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Spot the Station FREE messaging service

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RICHMOND, Va. (WTVR) - Perhaps you've seen the International Space Station (ISS) gliding across our night sky and didn't realize what it was. It's the third brightest object in our sky (behind the Sun and the Moon, of course), and is easy to see with the unaided eye. It looks like a bright white unblinking light (kind of like an airplane at cruising altitude) gliding smoothly across the sky. You just have to know where to look and when!

To help engage Earthlings with our out-of-this-world human home, NASA now offers free "Spot the Station" email and phone alerts for your location.

NASA's Spot the Station free service will send you an email or text message several hours before the space station will pass over your location. That gives you time to plan to look outside (on clear nights) and look for the ISS in orbit more than 200 miles above Earth's surface.

CLICK HERE to sign up for the free Spot the Station updates via email or text message.

How do we know these viewing times? Mission Control at NASA’s Johnson Space Center in Houston, TX calculates these sighting moments for 4,600 locations across the globe, updating them several times a week. When you select a location, pick one closest to yours for the most accurate viewing window.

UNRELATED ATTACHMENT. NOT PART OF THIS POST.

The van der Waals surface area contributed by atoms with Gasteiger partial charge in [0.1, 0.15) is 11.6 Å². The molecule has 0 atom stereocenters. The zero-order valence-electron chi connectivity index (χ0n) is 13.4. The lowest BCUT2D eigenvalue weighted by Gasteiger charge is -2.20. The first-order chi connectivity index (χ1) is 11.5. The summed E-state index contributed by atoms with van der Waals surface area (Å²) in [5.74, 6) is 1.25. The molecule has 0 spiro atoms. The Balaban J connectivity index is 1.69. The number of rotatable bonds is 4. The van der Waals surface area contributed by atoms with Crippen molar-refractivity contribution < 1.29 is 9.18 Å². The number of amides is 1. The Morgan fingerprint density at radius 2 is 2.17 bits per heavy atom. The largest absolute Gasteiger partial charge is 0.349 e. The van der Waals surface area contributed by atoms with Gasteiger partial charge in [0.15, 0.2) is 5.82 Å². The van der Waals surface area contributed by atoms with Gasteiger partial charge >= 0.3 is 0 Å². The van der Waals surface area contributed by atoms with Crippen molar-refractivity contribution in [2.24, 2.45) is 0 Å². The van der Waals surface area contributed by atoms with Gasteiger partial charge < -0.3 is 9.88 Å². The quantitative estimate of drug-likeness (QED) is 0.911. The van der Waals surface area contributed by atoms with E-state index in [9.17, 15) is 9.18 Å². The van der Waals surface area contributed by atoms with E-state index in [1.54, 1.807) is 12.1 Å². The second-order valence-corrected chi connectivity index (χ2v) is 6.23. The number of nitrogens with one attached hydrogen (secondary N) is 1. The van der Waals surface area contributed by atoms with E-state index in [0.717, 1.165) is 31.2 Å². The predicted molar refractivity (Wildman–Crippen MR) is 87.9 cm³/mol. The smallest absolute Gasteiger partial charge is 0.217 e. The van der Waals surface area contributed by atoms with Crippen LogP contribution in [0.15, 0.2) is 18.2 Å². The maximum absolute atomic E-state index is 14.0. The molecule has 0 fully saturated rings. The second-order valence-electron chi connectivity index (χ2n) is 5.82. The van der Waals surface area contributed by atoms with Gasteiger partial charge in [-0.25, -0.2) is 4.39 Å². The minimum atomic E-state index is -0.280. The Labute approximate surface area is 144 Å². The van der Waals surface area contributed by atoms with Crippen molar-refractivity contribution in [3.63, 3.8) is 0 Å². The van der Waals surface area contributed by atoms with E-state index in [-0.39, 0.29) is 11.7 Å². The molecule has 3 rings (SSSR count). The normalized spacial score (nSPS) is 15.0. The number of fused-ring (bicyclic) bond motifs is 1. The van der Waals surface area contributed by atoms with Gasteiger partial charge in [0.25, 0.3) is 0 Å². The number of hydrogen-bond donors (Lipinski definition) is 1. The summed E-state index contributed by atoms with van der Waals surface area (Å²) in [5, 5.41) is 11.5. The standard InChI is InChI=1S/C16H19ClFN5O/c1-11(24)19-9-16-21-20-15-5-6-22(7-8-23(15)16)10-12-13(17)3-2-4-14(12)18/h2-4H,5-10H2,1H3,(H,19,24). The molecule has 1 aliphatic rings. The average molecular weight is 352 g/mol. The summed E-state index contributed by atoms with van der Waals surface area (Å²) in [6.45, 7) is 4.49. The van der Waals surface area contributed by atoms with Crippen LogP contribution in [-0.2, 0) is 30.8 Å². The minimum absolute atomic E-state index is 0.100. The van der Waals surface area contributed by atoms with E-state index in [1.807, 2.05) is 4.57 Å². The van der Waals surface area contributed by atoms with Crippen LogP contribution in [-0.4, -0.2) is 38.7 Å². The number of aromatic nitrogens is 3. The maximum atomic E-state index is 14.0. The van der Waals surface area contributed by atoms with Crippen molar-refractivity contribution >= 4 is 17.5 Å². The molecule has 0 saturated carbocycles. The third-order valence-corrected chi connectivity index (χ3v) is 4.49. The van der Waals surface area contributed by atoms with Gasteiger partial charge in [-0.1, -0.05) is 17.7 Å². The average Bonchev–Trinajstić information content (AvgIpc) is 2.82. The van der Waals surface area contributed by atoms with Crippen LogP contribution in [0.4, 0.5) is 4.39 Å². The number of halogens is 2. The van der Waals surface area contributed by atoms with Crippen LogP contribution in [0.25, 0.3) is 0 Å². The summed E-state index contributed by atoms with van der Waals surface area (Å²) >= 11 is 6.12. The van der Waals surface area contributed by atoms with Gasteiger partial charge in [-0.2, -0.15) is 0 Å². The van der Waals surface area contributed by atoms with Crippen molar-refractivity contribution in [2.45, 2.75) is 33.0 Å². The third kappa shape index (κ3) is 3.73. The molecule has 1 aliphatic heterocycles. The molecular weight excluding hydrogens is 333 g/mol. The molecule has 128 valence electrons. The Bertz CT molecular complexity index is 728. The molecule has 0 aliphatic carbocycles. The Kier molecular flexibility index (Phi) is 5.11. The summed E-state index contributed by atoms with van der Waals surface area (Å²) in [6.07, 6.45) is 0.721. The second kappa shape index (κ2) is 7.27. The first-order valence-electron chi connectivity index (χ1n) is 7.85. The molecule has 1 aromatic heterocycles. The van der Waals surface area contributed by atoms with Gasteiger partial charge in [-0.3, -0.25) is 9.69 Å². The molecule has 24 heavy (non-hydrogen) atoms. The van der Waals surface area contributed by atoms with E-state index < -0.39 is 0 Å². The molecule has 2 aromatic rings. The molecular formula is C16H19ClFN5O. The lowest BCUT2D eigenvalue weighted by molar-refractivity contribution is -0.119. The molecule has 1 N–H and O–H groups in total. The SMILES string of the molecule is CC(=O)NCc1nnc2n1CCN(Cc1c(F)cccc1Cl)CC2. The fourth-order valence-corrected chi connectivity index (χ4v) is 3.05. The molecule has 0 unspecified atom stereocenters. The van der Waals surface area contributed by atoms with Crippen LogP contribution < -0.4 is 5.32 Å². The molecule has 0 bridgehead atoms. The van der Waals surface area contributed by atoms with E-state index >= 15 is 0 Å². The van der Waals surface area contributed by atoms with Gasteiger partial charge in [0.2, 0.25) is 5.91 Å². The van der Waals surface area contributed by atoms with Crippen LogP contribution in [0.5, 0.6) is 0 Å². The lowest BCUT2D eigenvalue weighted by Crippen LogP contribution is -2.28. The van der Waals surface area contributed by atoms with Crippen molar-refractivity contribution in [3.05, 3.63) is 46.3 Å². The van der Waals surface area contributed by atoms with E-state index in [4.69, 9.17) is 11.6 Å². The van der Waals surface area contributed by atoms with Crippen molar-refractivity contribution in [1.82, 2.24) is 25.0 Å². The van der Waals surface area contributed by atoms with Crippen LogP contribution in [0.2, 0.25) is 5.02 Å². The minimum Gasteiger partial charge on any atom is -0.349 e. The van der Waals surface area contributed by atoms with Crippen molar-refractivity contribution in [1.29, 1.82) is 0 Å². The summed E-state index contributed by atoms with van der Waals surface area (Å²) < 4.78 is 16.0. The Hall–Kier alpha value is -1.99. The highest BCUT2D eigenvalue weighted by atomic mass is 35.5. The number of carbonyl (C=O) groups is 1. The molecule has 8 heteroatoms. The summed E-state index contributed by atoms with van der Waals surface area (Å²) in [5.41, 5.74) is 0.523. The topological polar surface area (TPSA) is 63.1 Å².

But you might not want to be awakened for every single fly over, so you can select to only be alerted for the time of day or night in which you are interested. In addition, NASA will only message you the "good" sightings. A good sighting is when the ISS appears from your location to be at least 40 degrees or higher above the horizon (so that trees don't block your viewing), and also be of a long enough duration to be worthwhile.

You can expect to receive alerts from as much as once or twice a week to as little as once or twice a month. The frequency of viewing at your location depends on the orbiting laboratory's route.

For more information on the International Space Station and its mission, visit the space station mission pages.

 A complete list of all possible space station sightings is available from Johnson Space Center.

Meteorologist Carrie Rose
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